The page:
The Complicated Story Behind Jasper Johns’s Dispute With a Cameroonian Teen Over a Drawing of a Knee (It Has a Happy Ending)
Ahead of the opening of his current double retrospective at the Whitney Museum of American Art in New York and the Philadelphia Museum of Art, Jasper Johns had a spot of legal trouble. The problem was one of his new works, Slice, and its use of a silkscreened copy of a drawing by a 17-year-old boy.
Jéan-Marc Togodgue, who moved to the United States from the Republic of Cameroon in west-central Africa four years ago, was shocked when he got a letter from Johns in April. The esteemed painter, perhaps the most important living American artist, admitted that a drawing the teen had gifted their mutual orthopedic surgeon, Alexander M. Clark Jr., was prominently featured in his painting Slice (2020).
A talented athlete who hopes to earn a basketball scholarship, Togodgue attends Salisbury School, an all-boys academy in Connecticut. He also loves to draw, sketching different characters in his notebooks. When he tore his anterior cruciate ligament and meniscus playing soccer shortly after his arrival to the country in 2017, Togodgue drew the inner workings of the knee based on an image he found on the internet.
He presented it to Clark, who hung it in his Sharon, Connecticut, office. That’s where it caught Johns’s eye.
The now 91-year-old artist “thought that the image might be useful” and copied it, he wrote in the letter to Togodgue. “I should have asked you then if you would mind my using it, but I was not certain that my idea would ever materialize.”
But materialize it did, in Slice, which also features “Slice of the Universe,” a 1986 star map showing the distribution of nearby galaxies that astrophysicist Margaret Geller sent Johns in 2018. (The image intrigued Johns because of the way the galaxy markers seem to form a stick man in the middle of the image.) But while he warned Geller that she was helping inspire a new piece, Togodgue had no idea his drawing had caught the eye of a famous artist until after the work was done.
“I would like you to be pleased with the idea and I hope that you will visit my studio to see what I have made,” Johns continued.
At the artist’s invitation, Togodgue and his host parents, Rita Delgado and Jeff Ruskin (who also teach at his school), went to see the painting at Johns’s studio. Togodgue was thrilled and posed for a photo with the piece, which perfectly reproduces his original drawing.
“I’m not an art critic, but I did like the way Jasper incorporated Jéan-Marc’s work,” Ruskin told Midnight Publishing Group News in an email.
But that wasn’t the end of it. The artist Brendan O’Connell, the father of Togodgue’s close friend, took issue with an artist of Johns’s renown copying the work of a child without permission. When he found out what had happened, he sent Johns a strongly worded letter, accusing him of intellectual property theft.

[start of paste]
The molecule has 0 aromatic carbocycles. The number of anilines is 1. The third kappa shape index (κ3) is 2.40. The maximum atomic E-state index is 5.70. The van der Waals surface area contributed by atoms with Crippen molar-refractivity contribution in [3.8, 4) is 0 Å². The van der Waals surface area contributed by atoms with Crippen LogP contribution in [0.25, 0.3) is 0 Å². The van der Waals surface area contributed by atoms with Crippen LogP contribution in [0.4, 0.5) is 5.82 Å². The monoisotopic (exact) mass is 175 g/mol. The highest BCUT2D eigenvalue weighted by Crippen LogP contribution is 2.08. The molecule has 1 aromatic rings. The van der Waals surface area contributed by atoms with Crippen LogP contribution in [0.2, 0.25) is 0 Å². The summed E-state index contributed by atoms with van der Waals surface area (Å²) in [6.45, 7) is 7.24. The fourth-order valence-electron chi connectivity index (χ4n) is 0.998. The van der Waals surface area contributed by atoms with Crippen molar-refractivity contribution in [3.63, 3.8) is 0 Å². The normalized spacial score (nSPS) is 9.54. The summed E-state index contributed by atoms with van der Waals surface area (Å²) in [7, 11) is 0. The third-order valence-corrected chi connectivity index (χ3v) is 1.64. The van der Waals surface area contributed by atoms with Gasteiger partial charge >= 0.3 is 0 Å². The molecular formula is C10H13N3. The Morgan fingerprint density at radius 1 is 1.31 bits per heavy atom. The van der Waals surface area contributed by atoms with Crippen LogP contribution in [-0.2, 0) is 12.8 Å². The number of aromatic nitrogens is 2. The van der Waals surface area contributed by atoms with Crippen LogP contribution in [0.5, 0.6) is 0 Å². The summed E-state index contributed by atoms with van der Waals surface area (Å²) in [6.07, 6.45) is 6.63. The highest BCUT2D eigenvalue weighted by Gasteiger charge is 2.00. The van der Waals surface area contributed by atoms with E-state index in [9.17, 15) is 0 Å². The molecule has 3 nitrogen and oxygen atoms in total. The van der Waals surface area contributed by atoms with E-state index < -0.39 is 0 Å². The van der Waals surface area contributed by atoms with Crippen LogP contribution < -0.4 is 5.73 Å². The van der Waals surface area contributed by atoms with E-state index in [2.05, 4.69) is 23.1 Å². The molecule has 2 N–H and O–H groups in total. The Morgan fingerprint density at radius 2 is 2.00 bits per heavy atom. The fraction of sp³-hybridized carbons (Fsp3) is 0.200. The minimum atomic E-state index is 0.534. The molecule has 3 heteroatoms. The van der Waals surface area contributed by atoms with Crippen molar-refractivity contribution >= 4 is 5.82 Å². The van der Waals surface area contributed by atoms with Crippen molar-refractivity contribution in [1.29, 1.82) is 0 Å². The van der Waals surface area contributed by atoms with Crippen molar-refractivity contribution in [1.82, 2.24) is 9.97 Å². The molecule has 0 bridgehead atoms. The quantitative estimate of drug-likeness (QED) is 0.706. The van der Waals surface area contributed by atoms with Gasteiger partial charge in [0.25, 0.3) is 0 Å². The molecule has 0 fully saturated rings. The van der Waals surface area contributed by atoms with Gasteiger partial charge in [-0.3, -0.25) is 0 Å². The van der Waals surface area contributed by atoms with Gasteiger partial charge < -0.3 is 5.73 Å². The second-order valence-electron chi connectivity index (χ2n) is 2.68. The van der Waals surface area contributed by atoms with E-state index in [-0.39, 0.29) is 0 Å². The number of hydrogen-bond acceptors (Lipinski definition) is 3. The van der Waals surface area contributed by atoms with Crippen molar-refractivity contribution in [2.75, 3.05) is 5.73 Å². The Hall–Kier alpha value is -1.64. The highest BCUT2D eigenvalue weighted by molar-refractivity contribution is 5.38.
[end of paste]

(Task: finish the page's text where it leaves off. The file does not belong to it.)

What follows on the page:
“The wealthiest and most respected Titan in the art world taking the personal drawing of an African ingenue” was not a good look in the age of Black Lives Matter, O’Connell wrote. He suggested Johns create a foundation to support Togodgue and other young athletes and artists from Cameroon.
Conley Rollins, who is an informal representative for Johns, told the Washington Post that Johns had already been discussing what to do for the teenager. But those thoughts—helping pay for Togodgue’s college education, or giving him a preparatory for Slice—had never been relayed to the teenager or his host family.
That’s when lawyers entered the picture. What constitutes fair use of copyrightable material in fine art is a complex question. It’s possible that John’s appropriation of Togodgue’s intellectual property could be considered transformative. It’s equally possible that the artist could have been found to have violated the youngster’s copyright.
Either way, Johns and Togodgue reached an undisclosed settlement for a licensing agreement in August.
“I was happy and relieved that it was settled in the end, although Rita and I maintain that it could have been settled earlier and then the lawyers and strong letters would not have been necessary,” Ruskin said. “Jéan-Marc is looking into studying art in college. He finds it relaxing, and he is proud of the pieces he has finished.”
Today, the work is part of the Whitney’s presentation of “Jasper Johns: Mind/Mirror,” and is being offered for sale by the artist’s dealer, Matthew Marks Gallery in New York. The proceeds will benefit Johns’s nonprofit, the Foundation for Contemporary Arts.
With the legal dispute behind them, Togodgue, Ruskin, and Delgado were able to visit the Whitney and see Slice in the museum’s galleries, where the teenager is credited by name in the wall label.
“We were a very proud mama and papa,” Delgado told the London Times. “We kept telling people who were looking at the piece: ‘Well, if you want to know who did that, right over there, that’s Jéan-Marc!’ It stimulated some wonderful conversations with a whole assortment and variety of art lovers, art historians and art teachers. It was the perfect afternoon.”
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